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Hungary’s Orban calls up new state of emergency, rules by decree anew

Hungary is set to stay in a state of emergency for the foreseeable future, although the reason for the declaration is switching from fear of the pandemic to worries about the war next door in Ukraine, according to President Viktor Orban.

Hungary is set to stay in a state of emergency for the foreseeable future, although the reason for the declaration is switching from fear of the pandemic to worries about the war next door in Ukraine, according to President Viktor Orban.

The new state of emergency will go into effect at midnight (2200 GMT on Tuesday), Orban announced in a Facebook video released on Tuesday.

Declaring the emergency allows Orban to effectively rule by decree, which he has been able to do since the spring of 2020 due to the pandemic. However, the health emergency decree is set to expire next week.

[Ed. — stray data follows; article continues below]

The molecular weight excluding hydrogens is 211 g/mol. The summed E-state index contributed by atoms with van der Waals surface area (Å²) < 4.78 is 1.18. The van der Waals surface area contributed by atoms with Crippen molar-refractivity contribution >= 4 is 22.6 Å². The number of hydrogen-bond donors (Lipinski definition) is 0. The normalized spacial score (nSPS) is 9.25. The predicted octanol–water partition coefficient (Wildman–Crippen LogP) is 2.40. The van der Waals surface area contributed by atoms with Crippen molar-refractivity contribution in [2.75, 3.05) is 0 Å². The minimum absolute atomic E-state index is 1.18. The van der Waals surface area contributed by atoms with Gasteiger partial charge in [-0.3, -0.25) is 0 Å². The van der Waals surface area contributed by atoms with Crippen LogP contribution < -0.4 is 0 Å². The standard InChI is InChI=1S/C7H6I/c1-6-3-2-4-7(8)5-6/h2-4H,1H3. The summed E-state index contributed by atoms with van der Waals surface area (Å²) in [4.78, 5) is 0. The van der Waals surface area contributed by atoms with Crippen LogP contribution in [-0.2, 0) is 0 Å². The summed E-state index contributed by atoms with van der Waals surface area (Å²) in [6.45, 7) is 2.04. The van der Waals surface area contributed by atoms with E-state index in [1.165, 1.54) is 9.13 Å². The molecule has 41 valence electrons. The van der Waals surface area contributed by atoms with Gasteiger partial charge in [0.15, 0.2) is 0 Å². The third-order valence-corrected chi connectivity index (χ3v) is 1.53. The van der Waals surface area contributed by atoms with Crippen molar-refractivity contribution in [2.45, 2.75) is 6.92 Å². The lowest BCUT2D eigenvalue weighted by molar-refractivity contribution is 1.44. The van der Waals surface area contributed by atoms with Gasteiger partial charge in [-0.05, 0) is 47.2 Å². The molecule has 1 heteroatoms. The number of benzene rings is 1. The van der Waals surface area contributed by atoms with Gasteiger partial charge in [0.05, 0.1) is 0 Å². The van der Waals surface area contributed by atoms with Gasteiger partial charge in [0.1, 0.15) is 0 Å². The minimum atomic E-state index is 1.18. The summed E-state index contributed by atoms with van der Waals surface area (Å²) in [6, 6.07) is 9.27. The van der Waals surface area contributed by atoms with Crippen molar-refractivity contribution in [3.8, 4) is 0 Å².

Although the health decree has been renewed by Parliament several times since first coming into force, the government opted for a new constitutional amendment, passed on Tuesday, which allows the prime minister to rule by decree if a neighbouring country is hit by armed conflict or a humanitarian catastrophe.

Hungary neighbours Ukraine, which has been fighting off a Russian invasion for three months as of Tuesday.

Orban, a long-time ally of Russian President Vladimir Putin, has only half-heartedly condemned the invasion and has refused to allow Western arms shipments to Ukraine to traverse Hungarian territory.

Orban is also standing firm against European Union attempts to embargo the import of Russian oil, which would put a crimp on Moscow’s economy.

The measure was backed in Parliament by the 136 members of Orban’s right-wing nationalist Fidesz party. The decrees allow laws to be suspended and restrictive measures to be imposed by decree.

In the view of observers, the health emergency has been used for purposes barely related to health issues, including imposing measures that financially disadvantage local authorities run by opposition parties and handing advantages to pro-government businesspeople.

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